Last week at KidsMeet I ran a series of workshops using a Raspberry Pi computer and Scratch to teach some programming to children. I have dabbled in coding and technical fields, but I am by no means an expert. However, I came across an approach to challenging children with programming that might not actually require any knowledge of coding at all…
A lot of the children I was working with were quite familiar with Scratch, when I saw them present on what they had been doing I realised that some of them were far more familiar with it than I was. They started with the default project in Scratch, which consists of a cartoon cat stood in the middle of the screen. I asked them if they could make the cat run around, and they did so quite easily. Next I asked if they could create a dog character, which they also did quite easily, and here it got interesting…
I asked the children what would happen if you put a dog and a cat in a small space like this, and they replied that the dog would chase the cat. They then set about trying to figure out how to get the dog to chase the cat, first trying to simply make the dog run around in the same way they had done with the cat. They told me they had done it, but I questioned whether the dog was really chasing, or just running around randomly. They conceded that it wasn’t quite what it could be, and set about adding a script that made the dog actually watch and follow the cat.
This resulted in the program below, click on the green flag, press space and watch the chase…
Learn more about this project
This looked pretty good, but the children noticed that sometimes the cat will run straight towards and through the dog, which doesn’t quite look right. They knew this wasn’t quite right, but couldn’t quite articulate what it was that was wrong with it. Then I asked the question that set them off on a whole saga of problem solving, trial and error, and exploring the capabilities of Scratch…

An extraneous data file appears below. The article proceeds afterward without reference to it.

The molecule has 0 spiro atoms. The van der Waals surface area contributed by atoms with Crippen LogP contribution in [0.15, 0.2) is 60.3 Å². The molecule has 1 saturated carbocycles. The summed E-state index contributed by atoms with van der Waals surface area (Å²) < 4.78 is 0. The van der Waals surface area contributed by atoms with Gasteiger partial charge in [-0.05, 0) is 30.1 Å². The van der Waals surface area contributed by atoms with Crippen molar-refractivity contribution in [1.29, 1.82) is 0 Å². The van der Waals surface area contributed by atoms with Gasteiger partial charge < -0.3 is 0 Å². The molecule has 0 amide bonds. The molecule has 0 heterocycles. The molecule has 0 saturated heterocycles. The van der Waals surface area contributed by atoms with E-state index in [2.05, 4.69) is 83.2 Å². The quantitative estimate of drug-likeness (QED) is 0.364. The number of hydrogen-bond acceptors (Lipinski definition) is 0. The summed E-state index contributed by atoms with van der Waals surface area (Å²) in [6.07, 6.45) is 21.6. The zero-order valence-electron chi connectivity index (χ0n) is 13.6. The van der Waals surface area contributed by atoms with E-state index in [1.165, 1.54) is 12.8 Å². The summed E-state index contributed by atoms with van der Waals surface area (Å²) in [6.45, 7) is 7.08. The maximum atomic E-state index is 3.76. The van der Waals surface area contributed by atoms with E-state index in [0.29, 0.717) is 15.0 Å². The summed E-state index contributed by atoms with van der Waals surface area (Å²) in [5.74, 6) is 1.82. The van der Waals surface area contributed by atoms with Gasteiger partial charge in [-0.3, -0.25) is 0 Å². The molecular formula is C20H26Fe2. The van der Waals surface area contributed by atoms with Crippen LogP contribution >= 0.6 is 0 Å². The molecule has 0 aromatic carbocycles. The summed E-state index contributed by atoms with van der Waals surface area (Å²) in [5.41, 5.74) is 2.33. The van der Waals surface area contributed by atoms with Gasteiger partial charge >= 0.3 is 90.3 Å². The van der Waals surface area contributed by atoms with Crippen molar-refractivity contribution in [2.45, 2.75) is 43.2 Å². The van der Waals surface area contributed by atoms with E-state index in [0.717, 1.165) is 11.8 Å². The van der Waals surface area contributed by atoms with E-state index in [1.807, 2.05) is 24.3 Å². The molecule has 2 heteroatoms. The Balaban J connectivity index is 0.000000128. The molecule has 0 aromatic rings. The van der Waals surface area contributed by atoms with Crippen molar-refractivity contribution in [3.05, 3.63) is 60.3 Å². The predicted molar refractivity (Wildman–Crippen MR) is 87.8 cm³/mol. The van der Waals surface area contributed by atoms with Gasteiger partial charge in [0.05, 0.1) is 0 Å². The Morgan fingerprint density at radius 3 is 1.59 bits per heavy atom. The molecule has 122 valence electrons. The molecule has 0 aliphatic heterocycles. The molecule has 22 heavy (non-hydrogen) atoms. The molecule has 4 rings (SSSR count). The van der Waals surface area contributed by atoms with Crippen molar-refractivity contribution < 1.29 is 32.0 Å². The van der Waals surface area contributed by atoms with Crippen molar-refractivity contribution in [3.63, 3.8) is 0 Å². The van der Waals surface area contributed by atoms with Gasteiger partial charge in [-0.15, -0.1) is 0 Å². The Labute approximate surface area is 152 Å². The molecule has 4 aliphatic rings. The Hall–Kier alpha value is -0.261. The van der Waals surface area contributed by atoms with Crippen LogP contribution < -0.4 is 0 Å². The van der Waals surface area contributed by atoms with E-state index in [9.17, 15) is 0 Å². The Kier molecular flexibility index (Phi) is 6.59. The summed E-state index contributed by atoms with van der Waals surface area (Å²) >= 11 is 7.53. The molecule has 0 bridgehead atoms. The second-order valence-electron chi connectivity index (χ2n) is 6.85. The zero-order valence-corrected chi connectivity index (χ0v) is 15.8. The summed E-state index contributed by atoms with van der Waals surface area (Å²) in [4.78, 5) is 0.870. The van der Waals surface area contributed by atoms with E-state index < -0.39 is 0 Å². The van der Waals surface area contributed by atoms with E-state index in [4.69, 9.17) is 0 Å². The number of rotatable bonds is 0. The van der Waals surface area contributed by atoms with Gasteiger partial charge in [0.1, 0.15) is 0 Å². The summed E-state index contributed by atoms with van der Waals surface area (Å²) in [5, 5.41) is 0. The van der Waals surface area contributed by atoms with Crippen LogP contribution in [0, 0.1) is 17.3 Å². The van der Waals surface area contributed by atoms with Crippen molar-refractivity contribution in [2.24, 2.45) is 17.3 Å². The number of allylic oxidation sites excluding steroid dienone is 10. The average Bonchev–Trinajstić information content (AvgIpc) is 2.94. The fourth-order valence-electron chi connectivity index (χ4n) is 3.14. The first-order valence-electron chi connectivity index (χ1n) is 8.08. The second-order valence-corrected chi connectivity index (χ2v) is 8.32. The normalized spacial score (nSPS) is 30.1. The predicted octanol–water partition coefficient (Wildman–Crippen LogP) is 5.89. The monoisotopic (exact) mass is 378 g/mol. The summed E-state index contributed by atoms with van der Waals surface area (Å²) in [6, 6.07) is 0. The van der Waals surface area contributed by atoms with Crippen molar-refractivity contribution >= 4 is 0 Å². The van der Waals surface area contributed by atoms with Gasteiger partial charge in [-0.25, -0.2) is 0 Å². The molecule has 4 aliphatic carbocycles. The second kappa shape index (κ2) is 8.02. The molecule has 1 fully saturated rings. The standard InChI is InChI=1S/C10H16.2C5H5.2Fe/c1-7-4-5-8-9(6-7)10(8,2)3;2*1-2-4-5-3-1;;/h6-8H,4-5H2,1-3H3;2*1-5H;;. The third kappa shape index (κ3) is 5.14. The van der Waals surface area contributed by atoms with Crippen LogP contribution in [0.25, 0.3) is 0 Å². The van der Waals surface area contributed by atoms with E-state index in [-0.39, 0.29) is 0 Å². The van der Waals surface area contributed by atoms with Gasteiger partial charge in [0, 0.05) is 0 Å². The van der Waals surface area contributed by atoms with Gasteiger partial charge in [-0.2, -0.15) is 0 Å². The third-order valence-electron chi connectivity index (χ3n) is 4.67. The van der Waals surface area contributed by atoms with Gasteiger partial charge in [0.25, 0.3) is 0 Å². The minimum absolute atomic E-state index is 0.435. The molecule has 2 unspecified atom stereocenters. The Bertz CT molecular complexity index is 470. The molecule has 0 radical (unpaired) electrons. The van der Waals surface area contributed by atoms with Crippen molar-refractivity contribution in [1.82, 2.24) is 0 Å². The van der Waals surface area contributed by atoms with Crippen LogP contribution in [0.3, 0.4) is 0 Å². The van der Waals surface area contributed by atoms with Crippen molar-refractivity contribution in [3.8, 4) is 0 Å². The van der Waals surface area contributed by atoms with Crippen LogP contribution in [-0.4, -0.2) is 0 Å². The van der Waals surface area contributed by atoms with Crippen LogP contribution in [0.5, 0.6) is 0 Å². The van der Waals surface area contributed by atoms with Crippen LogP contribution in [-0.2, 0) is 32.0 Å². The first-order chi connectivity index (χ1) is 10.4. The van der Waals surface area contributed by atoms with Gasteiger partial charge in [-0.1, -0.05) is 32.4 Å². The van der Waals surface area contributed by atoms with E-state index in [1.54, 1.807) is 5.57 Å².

What would the cat do if it turned around and saw the dog?
The answer is simple; it would run away. However, achieving that in the software requires making the cat aware of the dog, creating a whole set of logic to make it run away by reversing the built in functions which only facilitate following, and making the cat behave in different ways depending on the situation it is in. Quite a challenge, but the children rose to it and worked through some complex problem solving to try to achieve it.
I am sharing this story for two reasons. Firstly this was a really simple scenario and despite the children having previous experience creating all singing all dancing two player games full of their own graphics, this simple automatic program posed a significant challenge to their computational thinking. It’s easy to over complicate these kinds of projects and fill them with custom graphics and user interactions without having to think really deeply about logic and the actual programming going on underneath.
Secondly, and most importantly I think, none of my questions had anything to do with programming or computer science. In fact, not one sentence that came out of my mouth had anything to do with programming, I just asked them to apply their real life experience of what a dog and a cat would do.
It seems to me there are two ways to approach this kind of questioning. In my head I knew that it was possible to achieve what my questions were getting at in Scratch, and I had a fair idea how to go about doing it. This gave me the confidence to ask the children questions that were obtuse, yet challenging enough to prompt their thinking.
However, asking such questions doesn’t actually require that knowledge; it just requires the confidence to ask. My confidence came from my knowledge, but it could just as well have come from the confidence that you don’t have to know the answer to a question to ask it.
There is a lot of discussion going on about the changes in the English ICT curriculum and the fact that programming is going to pose a significant challenge to many teachers, particularly in primary schools. However, I think we would do well to recognise that challenging children to think doesn’t always require knowing all the answers. What it does require is a commitment to making them think, and having the confidence to do so even when the subject area is unfamiliar. Granted, we are going to need a lot more teachers with a solid understanding of computational thinking, but I think getting started is going to be a lot more about confidence and approach.
Image: CC BY KidsMeetDL